ELink˜ Newsletter EarthLink®
Issue #128 August 13, 2007
MindSpringScholarships & Grants
Using the Net to get to college
By Donal Hinman

College is one of life's great challenges. And one of the biggest challenges is…how are you ever going to pay for it? If you or your kids are getting ready to enter the jungle of higher learning, the first thing you need to know is how to fund your expedition.

No matter what age you are, applying to college marks a significant rite of passage. Ascending to the corridors of academia comes as a monumental decision, bringing with it a whole parcel of other big decisions. Chief among them is, How are you going to pay for this grand adventure?

The world of scholarships and grants has the reputation of being a complicated and even frustrating place to travel. And perhaps that reputation is well-earned. But, once again, thank goodness for the Web, because wending your way into this world of finding funds for your education has become a lot simpler.

To begin, a myth must be dispelled: Not all scholarships are awarded for academic achievement. If you've never had the (mis)fortune of being called Poindexter, don't worry—there are a myriad of ways to qualify for good scholarships. And a great place to begin is FastWeb, boasting a list of more than 1 million scholarships worth over $3 billion. Another helpful site is, which assists you in defining your talents, academic ability, and interests to determine which scholarships to pursue.

But don't be contented to just check out one or two places. The Web is well-populated with informative sites, dedicated to helping you get the scholarships you need. So, for your perusal, we've arranged a small list of those we found to be of particular interest:

Paying for classes and text books is one thing, but if you’re relocating to attend school, then paying for residence is, well, one more thing. That's where grants can be of great use. For the undergrad with the most financial need, probably the most sought after grant is the Pell Grant—free money that doesn't run out, with no state or school deadline. Or, to be less specific, you can explore a long list of grants available to students with particular career intentions, ethnic backgrounds, disabilities, marital status, and many other qualifications.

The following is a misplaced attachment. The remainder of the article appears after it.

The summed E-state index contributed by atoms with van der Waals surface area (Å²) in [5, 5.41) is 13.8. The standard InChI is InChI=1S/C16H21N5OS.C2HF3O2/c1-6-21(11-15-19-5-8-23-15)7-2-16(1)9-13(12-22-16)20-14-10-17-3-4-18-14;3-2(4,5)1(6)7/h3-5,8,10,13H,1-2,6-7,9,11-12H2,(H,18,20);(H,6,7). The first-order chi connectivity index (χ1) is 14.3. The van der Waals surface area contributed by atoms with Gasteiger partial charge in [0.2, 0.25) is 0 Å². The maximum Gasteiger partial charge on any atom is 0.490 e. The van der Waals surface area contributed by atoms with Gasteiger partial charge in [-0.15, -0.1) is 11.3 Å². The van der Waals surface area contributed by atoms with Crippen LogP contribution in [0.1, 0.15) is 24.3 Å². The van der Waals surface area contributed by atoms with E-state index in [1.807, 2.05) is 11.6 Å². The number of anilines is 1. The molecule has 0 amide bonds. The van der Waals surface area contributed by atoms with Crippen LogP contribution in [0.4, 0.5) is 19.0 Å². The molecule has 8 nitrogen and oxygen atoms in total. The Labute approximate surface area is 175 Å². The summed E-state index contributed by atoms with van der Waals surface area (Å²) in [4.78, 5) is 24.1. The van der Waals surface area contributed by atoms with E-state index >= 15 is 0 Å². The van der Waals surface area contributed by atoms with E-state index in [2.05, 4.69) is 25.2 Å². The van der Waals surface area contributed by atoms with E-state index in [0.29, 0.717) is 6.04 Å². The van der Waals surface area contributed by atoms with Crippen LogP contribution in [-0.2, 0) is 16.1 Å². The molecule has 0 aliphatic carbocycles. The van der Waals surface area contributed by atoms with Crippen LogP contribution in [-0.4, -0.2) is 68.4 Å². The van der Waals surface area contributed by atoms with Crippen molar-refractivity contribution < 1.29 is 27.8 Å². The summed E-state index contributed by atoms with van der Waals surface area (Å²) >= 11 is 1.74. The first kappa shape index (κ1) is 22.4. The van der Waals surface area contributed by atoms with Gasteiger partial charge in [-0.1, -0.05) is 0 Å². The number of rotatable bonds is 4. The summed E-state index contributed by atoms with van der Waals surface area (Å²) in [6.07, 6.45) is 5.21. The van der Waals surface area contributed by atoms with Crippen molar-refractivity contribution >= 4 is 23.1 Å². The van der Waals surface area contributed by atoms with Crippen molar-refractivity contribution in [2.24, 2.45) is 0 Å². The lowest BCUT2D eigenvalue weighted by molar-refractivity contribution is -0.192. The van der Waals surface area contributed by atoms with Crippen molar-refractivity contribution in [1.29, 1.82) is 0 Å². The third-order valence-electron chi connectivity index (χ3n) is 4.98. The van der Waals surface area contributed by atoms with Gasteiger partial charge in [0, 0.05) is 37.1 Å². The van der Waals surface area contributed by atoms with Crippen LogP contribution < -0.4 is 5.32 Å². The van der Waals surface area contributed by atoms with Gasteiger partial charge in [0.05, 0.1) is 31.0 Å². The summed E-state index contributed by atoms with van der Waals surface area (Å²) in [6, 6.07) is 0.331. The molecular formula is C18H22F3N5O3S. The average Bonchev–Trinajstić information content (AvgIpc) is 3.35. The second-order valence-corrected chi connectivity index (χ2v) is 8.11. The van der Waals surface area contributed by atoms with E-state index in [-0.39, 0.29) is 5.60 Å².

Then again, if you want to get really specific—say, you want to pursue a career in space travel—then NASA might have a way to help you out. Way out… Or, maybe you want to go to work in the other direction, i.e., the bottom of the ocean. NOAA, the National Oceanic & Atmospheric Administration, could help you jump into the deep end.

Student Loans
Finally, there's the good old-fashioned student loan. The good news is student loans tend to have very low interest rates, and you get a long time to pay them back. The bad news is…you have to pay them back. FinAid is a practical guide to answering your questions on acquiring and repaying student loans, in addition to providing information on scholarships and other types of financial aid. And most importantly, there's Student Aid on the Web, hosted by the U.S. Department of Education (referenced in the short list above), as a comprehensive guide to funding education beyond high school.